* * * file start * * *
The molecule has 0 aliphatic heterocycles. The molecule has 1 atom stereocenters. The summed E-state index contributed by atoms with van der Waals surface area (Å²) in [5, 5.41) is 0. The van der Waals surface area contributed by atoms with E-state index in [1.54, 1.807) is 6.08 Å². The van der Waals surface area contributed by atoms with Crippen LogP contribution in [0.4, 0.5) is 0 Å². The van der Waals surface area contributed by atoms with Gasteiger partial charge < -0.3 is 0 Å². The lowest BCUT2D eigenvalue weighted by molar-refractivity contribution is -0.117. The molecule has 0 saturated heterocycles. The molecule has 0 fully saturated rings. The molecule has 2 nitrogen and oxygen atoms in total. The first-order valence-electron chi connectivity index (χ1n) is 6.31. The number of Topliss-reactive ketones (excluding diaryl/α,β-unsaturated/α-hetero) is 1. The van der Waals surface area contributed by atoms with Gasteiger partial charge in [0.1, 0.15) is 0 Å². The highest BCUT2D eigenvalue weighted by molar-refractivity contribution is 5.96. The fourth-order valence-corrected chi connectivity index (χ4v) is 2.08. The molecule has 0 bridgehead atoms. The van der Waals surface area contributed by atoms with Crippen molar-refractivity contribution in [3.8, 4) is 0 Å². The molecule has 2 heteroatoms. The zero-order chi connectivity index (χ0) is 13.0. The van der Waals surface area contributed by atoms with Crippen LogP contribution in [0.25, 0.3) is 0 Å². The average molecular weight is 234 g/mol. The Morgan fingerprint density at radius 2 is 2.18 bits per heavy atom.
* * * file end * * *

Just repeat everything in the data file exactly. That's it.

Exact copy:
The molecule has 0 aliphatic heterocycles. The molecule has 1 atom stereocenters. The summed E-state index contributed by atoms with van der Waals surface area (Å²) in [5, 5.41) is 0. The van der Waals surface area contributed by atoms with E-state index in [1.54, 1.807) is 6.08 Å². The van der Waals surface area contributed by atoms with Crippen LogP contribution in [0.4, 0.5) is 0 Å². The van der Waals surface area contributed by atoms with Gasteiger partial charge < -0.3 is 0 Å². The lowest BCUT2D eigenvalue weighted by molar-refractivity contribution is -0.117. The molecule has 0 saturated heterocycles. The molecule has 0 fully saturated rings. The molecule has 2 nitrogen and oxygen atoms in total. The first-order valence-electron chi connectivity index (χ1n) is 6.31. The number of Topliss-reactive ketones (excluding diaryl/α,β-unsaturated/α-hetero) is 1. The van der Waals surface area contributed by atoms with Gasteiger partial charge in [0.1, 0.15) is 0 Å². The highest BCUT2D eigenvalue weighted by molar-refractivity contribution is 5.96. The fourth-order valence-corrected chi connectivity index (χ4v) is 2.08. The molecule has 0 bridgehead atoms. The van der Waals surface area contributed by atoms with Crippen molar-refractivity contribution in [3.8, 4) is 0 Å². The molecule has 2 heteroatoms. The zero-order chi connectivity index (χ0) is 13.0. The van der Waals surface area contributed by atoms with Crippen LogP contribution in [0.25, 0.3) is 0 Å². The average molecular weight is 234 g/mol. The Morgan fingerprint density at radius 2 is 2.18 bits per heavy atom.